Arts: Play it again, Ben

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The Independent Culture
IT SEEMS odd that lyrics such as "Please take off your clothes" comes easily to the 20-year-old singer-songwriter, Ben Lee, but the loss of a shirt button prompts a furious flush of embarrassment.

"This is truly unexpected," he gibbered. "I cannot continue with my shirt hanging open." A chorus of whoops in the audience suggested otherwise, but Lee was clearly uncomfortable and asked for a new one.

Unfortunately, this was not the only difficulty that he encountered. Lee arrived on stage to find half the audience sitting cross-legged on the floor, as if re-enacting a scene from Sixties' Haight-Ashbury, and it wasn't until after his second track that he plucked up the courage to ask them to stand up. His desire to stand at the front of the stage was also hampered by crackling feedback, while on one occasion he had to call a halt to proceedings in order to tune his guitar. However - even if the clumsy nature of Lee's set was occasionally difficult to watch - it was utterly engaging.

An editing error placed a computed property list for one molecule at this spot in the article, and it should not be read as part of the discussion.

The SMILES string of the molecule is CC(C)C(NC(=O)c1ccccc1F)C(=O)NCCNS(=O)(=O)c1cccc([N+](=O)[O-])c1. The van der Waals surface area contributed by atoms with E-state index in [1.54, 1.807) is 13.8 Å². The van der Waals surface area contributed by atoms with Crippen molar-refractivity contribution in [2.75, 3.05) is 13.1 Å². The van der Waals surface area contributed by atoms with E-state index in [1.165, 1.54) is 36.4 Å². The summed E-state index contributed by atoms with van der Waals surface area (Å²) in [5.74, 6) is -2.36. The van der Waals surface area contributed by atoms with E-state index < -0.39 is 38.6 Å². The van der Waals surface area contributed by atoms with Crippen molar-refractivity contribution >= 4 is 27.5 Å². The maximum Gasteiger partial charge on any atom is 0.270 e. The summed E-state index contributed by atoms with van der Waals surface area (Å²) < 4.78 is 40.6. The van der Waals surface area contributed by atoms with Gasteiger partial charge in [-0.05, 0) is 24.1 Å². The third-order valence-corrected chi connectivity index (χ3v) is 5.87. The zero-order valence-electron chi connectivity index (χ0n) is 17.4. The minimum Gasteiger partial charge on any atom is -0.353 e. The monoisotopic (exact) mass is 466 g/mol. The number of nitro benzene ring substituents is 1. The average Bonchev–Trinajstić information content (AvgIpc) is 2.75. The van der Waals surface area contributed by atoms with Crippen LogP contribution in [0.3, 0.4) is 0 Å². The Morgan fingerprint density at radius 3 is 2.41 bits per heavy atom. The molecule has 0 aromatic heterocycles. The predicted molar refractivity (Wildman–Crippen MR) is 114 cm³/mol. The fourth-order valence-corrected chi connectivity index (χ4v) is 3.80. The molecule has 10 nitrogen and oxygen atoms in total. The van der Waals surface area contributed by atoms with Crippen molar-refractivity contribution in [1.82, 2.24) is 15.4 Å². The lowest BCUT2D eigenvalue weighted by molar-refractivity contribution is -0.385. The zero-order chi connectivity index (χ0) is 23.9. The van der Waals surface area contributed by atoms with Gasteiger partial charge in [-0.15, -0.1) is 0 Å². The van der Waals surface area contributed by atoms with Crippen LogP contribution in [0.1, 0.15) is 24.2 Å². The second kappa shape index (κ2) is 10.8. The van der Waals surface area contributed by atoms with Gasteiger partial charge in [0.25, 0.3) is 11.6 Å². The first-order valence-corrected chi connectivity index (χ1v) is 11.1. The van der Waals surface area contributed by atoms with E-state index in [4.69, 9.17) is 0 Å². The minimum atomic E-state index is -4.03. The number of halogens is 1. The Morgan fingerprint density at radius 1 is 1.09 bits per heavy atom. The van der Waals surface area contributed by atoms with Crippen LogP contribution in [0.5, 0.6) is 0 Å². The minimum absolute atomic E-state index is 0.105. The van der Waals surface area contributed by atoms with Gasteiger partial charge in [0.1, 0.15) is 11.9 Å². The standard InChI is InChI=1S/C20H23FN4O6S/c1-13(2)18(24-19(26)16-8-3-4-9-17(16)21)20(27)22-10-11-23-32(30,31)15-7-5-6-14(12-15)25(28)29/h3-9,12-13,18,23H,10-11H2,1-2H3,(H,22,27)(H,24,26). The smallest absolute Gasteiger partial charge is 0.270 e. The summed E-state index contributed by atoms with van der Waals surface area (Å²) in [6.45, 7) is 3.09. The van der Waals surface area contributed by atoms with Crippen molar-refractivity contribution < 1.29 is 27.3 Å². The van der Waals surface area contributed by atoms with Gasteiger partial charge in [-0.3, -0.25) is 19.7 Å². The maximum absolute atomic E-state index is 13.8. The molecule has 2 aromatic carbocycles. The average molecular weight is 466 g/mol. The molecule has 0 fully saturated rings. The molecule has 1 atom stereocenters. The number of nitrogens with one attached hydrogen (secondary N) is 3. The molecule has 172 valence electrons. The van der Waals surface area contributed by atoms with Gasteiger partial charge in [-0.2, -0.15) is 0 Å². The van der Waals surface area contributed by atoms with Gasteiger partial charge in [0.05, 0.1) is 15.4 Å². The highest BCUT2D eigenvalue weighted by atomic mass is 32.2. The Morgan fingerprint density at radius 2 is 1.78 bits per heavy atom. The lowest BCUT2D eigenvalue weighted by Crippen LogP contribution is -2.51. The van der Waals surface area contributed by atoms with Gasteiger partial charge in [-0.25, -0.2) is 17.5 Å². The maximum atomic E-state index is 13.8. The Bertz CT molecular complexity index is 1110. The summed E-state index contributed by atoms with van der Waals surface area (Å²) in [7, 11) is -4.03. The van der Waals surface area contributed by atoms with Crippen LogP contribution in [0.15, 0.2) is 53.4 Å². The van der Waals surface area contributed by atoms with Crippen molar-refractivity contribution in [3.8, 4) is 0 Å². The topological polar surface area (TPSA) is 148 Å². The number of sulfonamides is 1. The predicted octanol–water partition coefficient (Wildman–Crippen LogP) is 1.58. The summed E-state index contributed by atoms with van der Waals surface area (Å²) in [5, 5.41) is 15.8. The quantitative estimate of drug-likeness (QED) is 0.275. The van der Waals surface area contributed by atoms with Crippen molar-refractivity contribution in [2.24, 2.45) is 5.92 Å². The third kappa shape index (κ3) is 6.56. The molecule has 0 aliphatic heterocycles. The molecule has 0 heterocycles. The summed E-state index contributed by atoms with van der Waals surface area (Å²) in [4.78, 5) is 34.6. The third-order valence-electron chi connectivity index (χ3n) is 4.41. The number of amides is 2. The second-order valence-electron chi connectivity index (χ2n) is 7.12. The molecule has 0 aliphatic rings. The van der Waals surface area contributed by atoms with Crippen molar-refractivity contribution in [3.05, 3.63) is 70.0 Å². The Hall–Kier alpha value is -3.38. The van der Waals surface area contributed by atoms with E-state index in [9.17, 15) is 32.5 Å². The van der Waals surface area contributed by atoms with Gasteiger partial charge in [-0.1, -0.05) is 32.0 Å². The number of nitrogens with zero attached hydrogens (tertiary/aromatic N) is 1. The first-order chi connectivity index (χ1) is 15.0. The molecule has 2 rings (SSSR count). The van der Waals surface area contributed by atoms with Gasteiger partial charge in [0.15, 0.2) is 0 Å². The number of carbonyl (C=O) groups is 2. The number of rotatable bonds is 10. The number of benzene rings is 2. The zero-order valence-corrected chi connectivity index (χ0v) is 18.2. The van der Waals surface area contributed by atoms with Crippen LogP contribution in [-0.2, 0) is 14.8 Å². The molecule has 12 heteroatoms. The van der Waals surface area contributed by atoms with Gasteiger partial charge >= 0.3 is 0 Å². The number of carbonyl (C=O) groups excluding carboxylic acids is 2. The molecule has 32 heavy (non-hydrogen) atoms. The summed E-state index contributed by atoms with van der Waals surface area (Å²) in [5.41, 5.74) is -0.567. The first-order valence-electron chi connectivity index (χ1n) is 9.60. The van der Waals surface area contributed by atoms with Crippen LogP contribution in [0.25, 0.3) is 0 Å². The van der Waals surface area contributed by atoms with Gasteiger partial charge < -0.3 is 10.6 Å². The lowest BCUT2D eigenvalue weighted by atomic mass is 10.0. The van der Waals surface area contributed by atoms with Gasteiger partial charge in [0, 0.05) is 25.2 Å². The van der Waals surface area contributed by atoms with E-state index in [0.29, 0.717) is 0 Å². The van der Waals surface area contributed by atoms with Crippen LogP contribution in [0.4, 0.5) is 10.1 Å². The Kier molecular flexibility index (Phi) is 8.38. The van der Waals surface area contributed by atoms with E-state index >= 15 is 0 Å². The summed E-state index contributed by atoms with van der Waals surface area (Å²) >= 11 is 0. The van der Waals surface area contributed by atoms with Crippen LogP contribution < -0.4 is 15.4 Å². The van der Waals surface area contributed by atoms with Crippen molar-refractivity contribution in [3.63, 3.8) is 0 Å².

Lee's extraordinary vocal range added much-needed weight to his songs. The mainstream catchiness of his album, Breathing Tornadoes, can be grating, but Lee revealed a pleasing graininess to his voice that belied his years, and infused the material with earth-shattering intensity.

This depth of feeling was also displayed in his curious stage antics. You feared for Lee's safety throughout "Cigarettes Will Kill You" as he spun round on his heels, causing his guitar lead to wrap tightly around his ankles, while his ungainly attempts at dancing were enough to make the notoriously goofy Beck look slickly choreographed.

Like Beck, Lee is in possession of an unfashionable enthusiasm for performance - to the point of sometimes forgetting his surroundings. As he wrapped himself around the microphone and balanced his guitar on his head during "Ship My Body Home", he could have been a schoolboy becoming carried away in front of the mirror in the privacy of his bedroom. You felt that you weren't supposed to be privy to such adolescent melodrama, yet it was disarmingly moving.

One imagines Lee's youthful enthusiasm will soon be squashed as relentless touring takes its toll. Indeed, his songs might actually benefit from a bit of adult cynicism. But this precocious musician's unwavering belief in the power of live performance - albeit with a decidedly creaky guitar - made for one of the most fresh and most compelling shows this year.

Fiona Sturges